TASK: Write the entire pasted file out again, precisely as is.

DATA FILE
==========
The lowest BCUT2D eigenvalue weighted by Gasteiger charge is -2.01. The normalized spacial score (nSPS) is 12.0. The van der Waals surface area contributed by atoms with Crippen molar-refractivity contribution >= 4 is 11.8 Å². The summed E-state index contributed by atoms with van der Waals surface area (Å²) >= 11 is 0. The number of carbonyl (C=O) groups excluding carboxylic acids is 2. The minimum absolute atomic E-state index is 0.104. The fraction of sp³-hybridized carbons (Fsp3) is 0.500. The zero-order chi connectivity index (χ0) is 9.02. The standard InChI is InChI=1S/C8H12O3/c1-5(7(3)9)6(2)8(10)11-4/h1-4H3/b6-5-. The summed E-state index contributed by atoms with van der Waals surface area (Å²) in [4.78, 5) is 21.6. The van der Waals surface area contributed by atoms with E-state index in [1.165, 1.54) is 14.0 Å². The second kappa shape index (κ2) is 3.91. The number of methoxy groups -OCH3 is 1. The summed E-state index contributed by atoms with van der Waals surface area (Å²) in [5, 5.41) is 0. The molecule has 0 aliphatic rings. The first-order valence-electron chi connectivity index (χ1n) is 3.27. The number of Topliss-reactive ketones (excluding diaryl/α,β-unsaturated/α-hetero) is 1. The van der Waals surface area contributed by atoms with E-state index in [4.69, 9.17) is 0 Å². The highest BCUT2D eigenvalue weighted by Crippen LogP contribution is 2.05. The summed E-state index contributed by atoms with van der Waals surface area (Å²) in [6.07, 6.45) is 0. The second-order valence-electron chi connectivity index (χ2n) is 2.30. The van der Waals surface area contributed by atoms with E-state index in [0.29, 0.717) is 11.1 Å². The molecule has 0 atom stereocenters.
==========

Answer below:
The lowest BCUT2D eigenvalue weighted by Gasteiger charge is -2.01. The normalized spacial score (nSPS) is 12.0. The van der Waals surface area contributed by atoms with Crippen molar-refractivity contribution >= 4 is 11.8 Å². The summed E-state index contributed by atoms with van der Waals surface area (Å²) >= 11 is 0. The number of carbonyl (C=O) groups excluding carboxylic acids is 2. The minimum absolute atomic E-state index is 0.104. The fraction of sp³-hybridized carbons (Fsp3) is 0.500. The zero-order chi connectivity index (χ0) is 9.02. The standard InChI is InChI=1S/C8H12O3/c1-5(7(3)9)6(2)8(10)11-4/h1-4H3/b6-5-. The summed E-state index contributed by atoms with van der Waals surface area (Å²) in [4.78, 5) is 21.6. The van der Waals surface area contributed by atoms with E-state index in [1.165, 1.54) is 14.0 Å². The second kappa shape index (κ2) is 3.91. The number of methoxy groups -OCH3 is 1. The summed E-state index contributed by atoms with van der Waals surface area (Å²) in [5, 5.41) is 0. The molecule has 0 aliphatic rings. The first-order valence-electron chi connectivity index (χ1n) is 3.27. The number of Topliss-reactive ketones (excluding diaryl/α,β-unsaturated/α-hetero) is 1. The van der Waals surface area contributed by atoms with E-state index in [4.69, 9.17) is 0 Å². The highest BCUT2D eigenvalue weighted by Crippen LogP contribution is 2.05. The summed E-state index contributed by atoms with van der Waals surface area (Å²) in [6.07, 6.45) is 0. The second-order valence-electron chi connectivity index (χ2n) is 2.30. The van der Waals surface area contributed by atoms with E-state index in [0.29, 0.717) is 11.1 Å². The molecule has 0 atom stereocenters.